Last week, amidst many fans switching gears to the NBA post-Super Bowl, news broke about Mark Cuban and the Dallas Mavericks. No, it wasn’t Luka Doncic’s latest scoring streak. It wasn’t some Shark Tank venture, either. Mark Cuban’s Mavericks had been intentionally not playing the National Anthem before home games, but never announced anything formally. Dallas did not play the National Anthem for the first 13 pre- and regular-season games this year. However, it wasn’t until last week that anyone noticed.
After this caught the attention of the news, NBA commissioner Adam Silver reportedly issued a statement to owners, requiring them to play the Anthem before games. Silver, famously, has not enforced rules during the Anthem but wants it played. Players have kneeled in the past, and Silver publicly stated he wouldn’t punish players for not standing even though the NBA rules demanded it.
This was a clear break from league norms by Silver. In 1996, the league suspended Mahmoud Abdul-Rauf for refusing to stand, and he lost $31,000 for each game he missed. That off-season Abdul-Rauf was traded from Denver to Sacramento, where he played another full season. Afterward, he played sparingly in two of the next four NBA seasons while also playing in Turkey. Abdul-Rauf was averaging 19.2 points, 6.8 assists, and 2.4 rebounds per game before he was traded to Sacramento. That makes it hard to believe he was that close to the end of his NBA career… but the 1993 Most Improved Player’s suspension seemed to be the writing on the wall. Now? The entire NBA knelt during the National Anthem in the Orlando Bubble restart and playoffs.
So, why do we play the National Anthem before pro sports anyways? The NFL, MLB, NHL, and NBA all play the “Star Spangled Banner” and each make a patriotic display of it. Why? For wisdom in times like these, we look to national hero Jim Halpert from NBC’s The Office:
In that episode, Halpert tells his boss, Michael Scott, he’s won a gold medal in “condo buying” (the entire episode is full of silly office Olympic games). When Scott receives his medal and wonders why the National Anthem is playing, Halpert retorts with “because… your condo is in America.”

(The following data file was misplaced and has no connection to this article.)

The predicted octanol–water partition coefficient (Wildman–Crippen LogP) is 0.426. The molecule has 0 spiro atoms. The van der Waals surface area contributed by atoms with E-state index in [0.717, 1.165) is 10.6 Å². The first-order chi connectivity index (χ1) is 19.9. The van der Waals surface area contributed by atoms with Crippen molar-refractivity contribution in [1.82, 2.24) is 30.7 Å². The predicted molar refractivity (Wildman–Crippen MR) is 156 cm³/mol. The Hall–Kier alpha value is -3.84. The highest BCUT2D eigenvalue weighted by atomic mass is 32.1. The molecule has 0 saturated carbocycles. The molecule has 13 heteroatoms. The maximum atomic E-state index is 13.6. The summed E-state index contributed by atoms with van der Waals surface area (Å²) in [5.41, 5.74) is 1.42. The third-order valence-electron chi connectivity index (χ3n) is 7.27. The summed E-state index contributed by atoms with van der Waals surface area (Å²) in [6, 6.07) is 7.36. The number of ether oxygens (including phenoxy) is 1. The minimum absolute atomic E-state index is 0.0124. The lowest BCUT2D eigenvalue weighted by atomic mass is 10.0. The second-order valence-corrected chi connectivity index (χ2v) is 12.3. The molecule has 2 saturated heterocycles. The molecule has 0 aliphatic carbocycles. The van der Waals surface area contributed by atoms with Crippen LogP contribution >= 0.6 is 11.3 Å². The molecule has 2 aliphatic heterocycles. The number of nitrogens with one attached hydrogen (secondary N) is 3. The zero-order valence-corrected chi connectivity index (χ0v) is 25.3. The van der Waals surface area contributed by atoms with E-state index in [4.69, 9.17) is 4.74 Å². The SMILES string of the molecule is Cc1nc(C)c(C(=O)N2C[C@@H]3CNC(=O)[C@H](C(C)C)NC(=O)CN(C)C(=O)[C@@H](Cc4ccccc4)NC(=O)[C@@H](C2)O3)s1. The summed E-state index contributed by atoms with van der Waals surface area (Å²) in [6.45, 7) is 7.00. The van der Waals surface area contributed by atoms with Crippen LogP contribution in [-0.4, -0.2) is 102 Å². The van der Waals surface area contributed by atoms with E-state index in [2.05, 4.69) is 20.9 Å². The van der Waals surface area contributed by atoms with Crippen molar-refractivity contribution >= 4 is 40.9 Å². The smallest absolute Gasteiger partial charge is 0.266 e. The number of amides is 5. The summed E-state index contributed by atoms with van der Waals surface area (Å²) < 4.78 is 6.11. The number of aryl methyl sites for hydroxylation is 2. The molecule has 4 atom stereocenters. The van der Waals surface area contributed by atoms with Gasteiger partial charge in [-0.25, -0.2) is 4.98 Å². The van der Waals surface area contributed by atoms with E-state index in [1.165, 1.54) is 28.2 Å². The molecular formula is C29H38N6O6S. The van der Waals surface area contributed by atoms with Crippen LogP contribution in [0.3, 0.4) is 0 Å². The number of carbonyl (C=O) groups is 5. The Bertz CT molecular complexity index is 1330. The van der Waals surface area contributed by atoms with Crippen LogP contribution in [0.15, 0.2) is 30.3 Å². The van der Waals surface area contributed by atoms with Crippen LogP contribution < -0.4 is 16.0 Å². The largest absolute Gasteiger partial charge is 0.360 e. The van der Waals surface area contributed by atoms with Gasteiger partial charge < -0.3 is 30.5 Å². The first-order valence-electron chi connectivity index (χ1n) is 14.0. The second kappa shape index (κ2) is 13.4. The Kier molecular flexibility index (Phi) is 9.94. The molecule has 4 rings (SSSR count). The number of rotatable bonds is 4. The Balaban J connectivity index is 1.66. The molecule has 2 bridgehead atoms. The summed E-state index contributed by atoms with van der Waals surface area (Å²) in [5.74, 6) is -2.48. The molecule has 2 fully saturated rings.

That’s, honestly, the only non-business reason for pro sports to play the anthem. The leagues have financial deals with the military and “support the troops” initiatives. That plays out in a pregame sing along, but why does it feel normal? Because these leagues are in America, like Michael Scott’s condo.
Cuban’s move to take away the National Anthem gained notoriety for being progressive and forward thinking. The song was causing controversy, so he removed it until he was forced to bring it back. What better way to build good karma as the franchise is still building back its reputation after a sexual harassment scandal.
Though, it misses the mark. Yes the National Anthem is a sore subject for Americans… but it’s not necessarily because of the Anthem itself. It’s not because of the words “broad stripes and bright stars,” but because of the country below those stripes and stars. The National Anthem causes mixed emotions because the nation it represents does the same.
In the last five years, protesting the National Anthem has gained traction. As most notably with Colin Kaepernick, athletes have used the National Anthem as a moment to protest inequality, racial injustice, discrimination, and other social issues. Amidst fans berating them, athletes have now used the two-minutes before the game to reflect on the country being sung about.
So, why did Mark Cuban remove the National Anthem? Does removing the Anthem, and the moment players can have their short demonstrations, remove the issues? Or, does it remove the ability to have those demonstrations?
Again, Adam Silver was not going to punish players for using the National Anthem as a time for justice. Unlike his predecessor, he was never going to suspend a player to the point of watching their career end. So what does removing the anthem do besides taking away a moment to protest from players? If this was about solidarity with players about the National Anthem, as Cuban insinuated, why did it last until now?
Players across sports have publicly expressed their displeasure with the National Anthem for half a decade at this point. Taking away the Anthem just months after the NBA decided to not punish players for protesting during it seems too little too late at best. At worst it seems like a way to duck the issue by taking away the moment of protest. We broke what it means for all sports on the latest “F” In Sports episode… but the NBA’s case seems particularly perplexing.